If there is one thing growers shouldn’t gamble on, it’s the quality of their water. Water comes from different sources and is not only variable from region to region, it can also vary over a short period of time.
Bob Ford, extension educator at Penn State University, spends a considerable amount of time on the road visiting greenhouse operations and assessing water quality. He says the composition of the water can change, especially for those using wells. This can be due to a variety of factors, including any type of gas or oil drilling within the vicinity of your well.
“The values can change weekly, even daily,” says Ford. “Before you even mix a tank of fertilizer, do a test.”
All in the water
It’s important to not only get to know your water, but to monitor it on a regular basis, particularly before any type of crop production program.
“Water is the foundation of your fertigation program,” says Fred Hulme, the technical services director for horticulture at ICL Specialty Fertilizers, headquartered in Amherst, Mass. “If you don’t consider water in your thought process and you’re not lucky, and don’t have the water quality, you’re going to create production problems which could be easily overcome if you knew the composition of your water up front.”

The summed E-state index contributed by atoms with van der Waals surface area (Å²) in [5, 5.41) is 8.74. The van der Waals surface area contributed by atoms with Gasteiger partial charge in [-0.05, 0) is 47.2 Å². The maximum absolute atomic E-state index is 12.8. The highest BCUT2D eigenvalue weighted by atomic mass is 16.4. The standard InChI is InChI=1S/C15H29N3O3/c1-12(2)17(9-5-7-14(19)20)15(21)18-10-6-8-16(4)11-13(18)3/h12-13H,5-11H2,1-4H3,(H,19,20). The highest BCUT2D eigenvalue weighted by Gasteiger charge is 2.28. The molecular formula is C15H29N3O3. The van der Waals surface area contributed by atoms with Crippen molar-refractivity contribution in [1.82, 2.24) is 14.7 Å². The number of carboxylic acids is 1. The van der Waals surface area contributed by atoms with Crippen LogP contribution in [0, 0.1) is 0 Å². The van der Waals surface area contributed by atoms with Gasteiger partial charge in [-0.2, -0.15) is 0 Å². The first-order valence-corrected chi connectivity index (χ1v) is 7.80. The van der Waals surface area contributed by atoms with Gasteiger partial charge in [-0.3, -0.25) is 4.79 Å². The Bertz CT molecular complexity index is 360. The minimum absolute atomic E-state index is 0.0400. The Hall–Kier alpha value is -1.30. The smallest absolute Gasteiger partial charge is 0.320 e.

Hulme says it’s particularly important to make the small investment in water testing if you’re getting ready to spend thousands of dollars on putting up greenhouses in a new location. Yet, many growers do not complete the simple testing that can save a lot of money down the road.
“You’d be surprised at how many don’t do it,” says Hulme. “There is still some confusion.”
What should you test for?
There are four key things you’re looking for when conducting a water test, according to Hulme.
1. EC, or soluble salts. Many growers use an electrical conductivity (EC) meter on a regular basis to monitor their water. An EC test doesn’t show specifically what is dissolved, but it will indicate that there is a problem with soluble salts that needs to be corrected. Ford says he’s been alarmed lately by the accidental discovery of sodium chloride in some samples that were taken from water sources away from the ocean.
2. Alkalinity and bicarbonates. This is a measure of dissolved limestone in the water and can vary from region to region. Some locales have high alkalinity readings, some low.
3. Calcium and magnesium. It’s important to know if these nutrients are in the water; if there is none, or if it is too low, select a fertilizer that can compensate for what is lacking.
4. Harmful elements, like sodium, chlorides and fluorides, which can come from ground water, road salt or via the ocean.
Watch for signs
Growers know their plants like a mother knows her children. As kids can lose their spunk due to illness, so can plants. Hulme says some of the sure signs of ill health that could be related to poor water quality include poor rooting, i.e., roots that don’t fill the cell pack or pot, which may indicate a high concentration of soluble salts.